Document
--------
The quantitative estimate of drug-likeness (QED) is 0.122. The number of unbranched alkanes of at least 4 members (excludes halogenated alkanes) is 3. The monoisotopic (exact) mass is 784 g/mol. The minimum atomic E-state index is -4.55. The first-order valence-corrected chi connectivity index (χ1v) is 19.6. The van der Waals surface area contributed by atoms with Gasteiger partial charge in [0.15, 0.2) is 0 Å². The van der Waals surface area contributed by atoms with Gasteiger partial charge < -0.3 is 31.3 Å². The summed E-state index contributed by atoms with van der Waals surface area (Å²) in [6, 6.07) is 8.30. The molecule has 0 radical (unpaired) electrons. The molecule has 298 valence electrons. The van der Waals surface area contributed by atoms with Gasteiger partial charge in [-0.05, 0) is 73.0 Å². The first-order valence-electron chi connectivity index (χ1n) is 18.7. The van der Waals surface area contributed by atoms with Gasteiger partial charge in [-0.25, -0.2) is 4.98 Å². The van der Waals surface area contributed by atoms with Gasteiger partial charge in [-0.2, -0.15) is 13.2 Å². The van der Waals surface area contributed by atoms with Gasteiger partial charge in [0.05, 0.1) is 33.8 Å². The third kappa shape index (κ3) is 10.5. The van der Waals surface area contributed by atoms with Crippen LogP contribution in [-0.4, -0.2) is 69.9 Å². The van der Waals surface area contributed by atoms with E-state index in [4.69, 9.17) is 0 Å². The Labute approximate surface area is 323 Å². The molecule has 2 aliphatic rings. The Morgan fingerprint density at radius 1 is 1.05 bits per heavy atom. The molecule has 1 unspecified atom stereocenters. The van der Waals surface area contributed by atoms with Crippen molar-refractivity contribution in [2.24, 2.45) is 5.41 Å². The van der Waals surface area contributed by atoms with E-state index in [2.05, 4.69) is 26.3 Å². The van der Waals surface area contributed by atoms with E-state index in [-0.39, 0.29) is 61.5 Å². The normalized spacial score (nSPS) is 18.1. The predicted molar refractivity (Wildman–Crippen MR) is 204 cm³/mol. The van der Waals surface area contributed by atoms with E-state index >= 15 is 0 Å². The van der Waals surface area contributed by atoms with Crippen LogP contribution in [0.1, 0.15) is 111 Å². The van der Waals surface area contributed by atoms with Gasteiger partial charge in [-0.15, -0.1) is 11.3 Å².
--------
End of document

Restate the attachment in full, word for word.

The quantitative estimate of drug-likeness (QED) is 0.122. The number of unbranched alkanes of at least 4 members (excludes halogenated alkanes) is 3. The monoisotopic (exact) mass is 784 g/mol. The minimum atomic E-state index is -4.55. The first-order valence-corrected chi connectivity index (χ1v) is 19.6. The van der Waals surface area contributed by atoms with Gasteiger partial charge in [0.15, 0.2) is 0 Å². The van der Waals surface area contributed by atoms with Gasteiger partial charge < -0.3 is 31.3 Å². The summed E-state index contributed by atoms with van der Waals surface area (Å²) in [6, 6.07) is 8.30. The molecule has 0 radical (unpaired) electrons. The molecule has 298 valence electrons. The van der Waals surface area contributed by atoms with Gasteiger partial charge in [-0.05, 0) is 73.0 Å². The first-order valence-electron chi connectivity index (χ1n) is 18.7. The van der Waals surface area contributed by atoms with Gasteiger partial charge in [-0.25, -0.2) is 4.98 Å². The van der Waals surface area contributed by atoms with Gasteiger partial charge in [-0.2, -0.15) is 13.2 Å². The van der Waals surface area contributed by atoms with Gasteiger partial charge in [0.05, 0.1) is 33.8 Å². The third kappa shape index (κ3) is 10.5. The van der Waals surface area contributed by atoms with Crippen LogP contribution in [-0.4, -0.2) is 69.9 Å². The van der Waals surface area contributed by atoms with E-state index in [4.69, 9.17) is 0 Å². The Labute approximate surface area is 323 Å². The molecule has 2 aliphatic rings. The Morgan fingerprint density at radius 1 is 1.05 bits per heavy atom. The molecule has 1 unspecified atom stereocenters. The van der Waals surface area contributed by atoms with Crippen molar-refractivity contribution in [2.24, 2.45) is 5.41 Å². The van der Waals surface area contributed by atoms with E-state index in [2.05, 4.69) is 26.3 Å². The van der Waals surface area contributed by atoms with E-state index in [-0.39, 0.29) is 61.5 Å². The normalized spacial score (nSPS) is 18.1. The predicted molar refractivity (Wildman–Crippen MR) is 204 cm³/mol. The van der Waals surface area contributed by atoms with E-state index >= 15 is 0 Å². The van der Waals surface area contributed by atoms with Crippen LogP contribution in [0.1, 0.15) is 111 Å². The van der Waals surface area contributed by atoms with Gasteiger partial charge in [-0.15, -0.1) is 11.3 Å².